When crafting my Intro to Ethics syllabus for the upcoming semester, I tried to find as many great pieces by women as I could, hoping that I could meet the 20% challenge. I didn’t do any conscious counting, though…until now. Here’s how it turned out:
100 total philosophers that we will be reading or reading about (about 10 are actually scientists or other non-philosophers)
56 are from required readings & activities, 44 from recommended ones.
Required Readings (Men-Women): 68% – 32% (38-18)
Recommended Readings (M-W): 63% – 36% (28-16)
Women of color on the syllabus: Rabi’A Al- Adawiyya, Michelle Alexander, Michele Moody-Adams, and Caster Semenya as someone we’re reading about. Wooo!! …That’s actually super sad that I’m excited to have more than 1% WoC on my syllabus.
So overall not shabby, considering that current efforts to get 20% women authors on syllabi are seen by some as necessarily lowering the quality of what we teach. <sarcasmfont> I really had to lower my standards to include Foot, Nussbaum, Anderson, Moody-Adams, Korsgaard, Langton, and Fricker. </sarcasmfont>
I know this is not incredibly difficult when you’re teaching ethics, but it was still rather amusing how many times I stumbled upon a great piece that would make me think, “Oh ya; they do ethics and are awesome. I should teach them. Why didn’t I immediately think of that? And why aren’t they in the textbook?”
I’m using one textbook and everything else is from individual essays. Total authors from the textbook: 29. Men-Women ratio of authors I’m using: 80% – 20% (23-6). (For the textbook as a whole the ratio is probably between 5-10%, which is my guess from eyeballing it).
How goes other people’s efforts to craft syllabi without atrocious demographics?
2 thoughts on “Syllabi: Got Women?”
If I were teaching a course on 20th-century ethical philosophy, or a course incorporating same, I’d put Anscombe’s essay “Modern Moral Philosophy” at the very center of it. I’m really kind of amazed that most syllabi on modern ethics don’t center Anscombe more, given that (a) her essay is an accessible teaching piece and (b) a fair claim could be made that she articulated the problems of modern ethics better than any other philosopher before or since.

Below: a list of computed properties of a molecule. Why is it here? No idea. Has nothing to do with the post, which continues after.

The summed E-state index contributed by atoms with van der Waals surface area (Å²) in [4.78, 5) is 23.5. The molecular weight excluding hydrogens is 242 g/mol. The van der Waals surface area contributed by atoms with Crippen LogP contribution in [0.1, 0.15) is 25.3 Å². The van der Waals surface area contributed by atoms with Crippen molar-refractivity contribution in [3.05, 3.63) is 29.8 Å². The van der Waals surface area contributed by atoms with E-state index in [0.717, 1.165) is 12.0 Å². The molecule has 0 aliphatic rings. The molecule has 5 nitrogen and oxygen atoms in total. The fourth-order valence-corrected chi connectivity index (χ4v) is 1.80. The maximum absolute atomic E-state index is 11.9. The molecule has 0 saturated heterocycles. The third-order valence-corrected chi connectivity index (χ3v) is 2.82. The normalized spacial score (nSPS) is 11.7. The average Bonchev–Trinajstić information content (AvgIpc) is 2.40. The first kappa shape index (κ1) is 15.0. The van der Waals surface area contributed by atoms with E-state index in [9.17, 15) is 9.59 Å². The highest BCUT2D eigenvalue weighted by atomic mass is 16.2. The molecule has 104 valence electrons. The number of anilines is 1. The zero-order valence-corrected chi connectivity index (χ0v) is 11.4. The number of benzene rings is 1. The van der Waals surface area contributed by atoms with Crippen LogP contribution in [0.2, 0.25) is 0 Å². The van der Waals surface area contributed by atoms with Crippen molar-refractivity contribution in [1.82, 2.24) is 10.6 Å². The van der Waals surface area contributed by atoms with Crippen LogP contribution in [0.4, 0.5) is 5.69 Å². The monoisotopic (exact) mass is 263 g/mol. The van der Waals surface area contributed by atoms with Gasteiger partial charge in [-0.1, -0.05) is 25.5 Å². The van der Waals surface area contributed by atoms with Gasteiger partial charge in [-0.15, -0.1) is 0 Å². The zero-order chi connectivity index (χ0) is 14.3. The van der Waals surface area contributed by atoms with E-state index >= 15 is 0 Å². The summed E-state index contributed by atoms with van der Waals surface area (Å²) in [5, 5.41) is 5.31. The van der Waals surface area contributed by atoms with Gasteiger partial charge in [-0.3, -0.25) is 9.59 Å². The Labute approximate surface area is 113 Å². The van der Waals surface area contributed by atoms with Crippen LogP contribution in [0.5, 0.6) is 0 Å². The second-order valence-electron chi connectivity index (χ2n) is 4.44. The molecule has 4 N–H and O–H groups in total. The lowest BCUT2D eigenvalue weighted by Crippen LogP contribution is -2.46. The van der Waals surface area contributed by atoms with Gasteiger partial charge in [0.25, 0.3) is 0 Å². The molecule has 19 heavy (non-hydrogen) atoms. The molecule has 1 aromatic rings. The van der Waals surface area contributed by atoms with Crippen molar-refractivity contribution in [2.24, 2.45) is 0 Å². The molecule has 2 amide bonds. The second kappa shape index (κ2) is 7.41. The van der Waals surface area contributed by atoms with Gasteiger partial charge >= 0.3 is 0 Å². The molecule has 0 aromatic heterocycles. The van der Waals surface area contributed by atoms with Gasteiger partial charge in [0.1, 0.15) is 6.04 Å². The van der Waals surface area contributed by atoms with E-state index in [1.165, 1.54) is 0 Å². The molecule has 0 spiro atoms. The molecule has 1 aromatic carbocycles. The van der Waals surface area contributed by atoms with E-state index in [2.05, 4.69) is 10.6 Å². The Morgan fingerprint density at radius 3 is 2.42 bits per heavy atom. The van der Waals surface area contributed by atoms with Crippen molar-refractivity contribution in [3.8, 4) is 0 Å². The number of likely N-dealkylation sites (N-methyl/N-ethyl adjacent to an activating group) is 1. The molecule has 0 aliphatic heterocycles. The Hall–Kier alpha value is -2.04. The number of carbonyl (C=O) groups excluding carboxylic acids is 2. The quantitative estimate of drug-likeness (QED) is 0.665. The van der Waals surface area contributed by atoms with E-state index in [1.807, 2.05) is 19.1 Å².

Last semester (for Intro Ethics with a history-of and theoretical emphasis) I assigned texts by 10 men and 7 women (including Nussbaum on Non-Relative Virtues, Korsgaard on Kant and Lying, Beauvoir’s “Ethics of Ambiguity”, Kate Rawles’ “Animal Welfare and Conservation” (have in other semesters assigned Lori Gruen on animals and ethics), Nel Noddings, Vandana Shiva, and Val Plumwood). However, the 10/7 ratio gives a misleading impression of near-parity, because we’re still wading through Aristotle, Kant and Mill for multiple sessions each, while the other authors generally enjoy just one session apiece… I’m looking forward to checking out some of your authors…
The most delightful recent addition to my syllabus is Val Plumwood’s “Nature in an Active Voice.” Towards the end of the course, it helps to raise great critical questions not just directly about ethical theory and reflection but about various connections among metaphysics, epistemology, ethics, and aesthetic-creative engagement. It worked especially well in dialogue with Beauvoir, challenging subject-object dichotomies in a way that many students really wanted to wrap their minds around.
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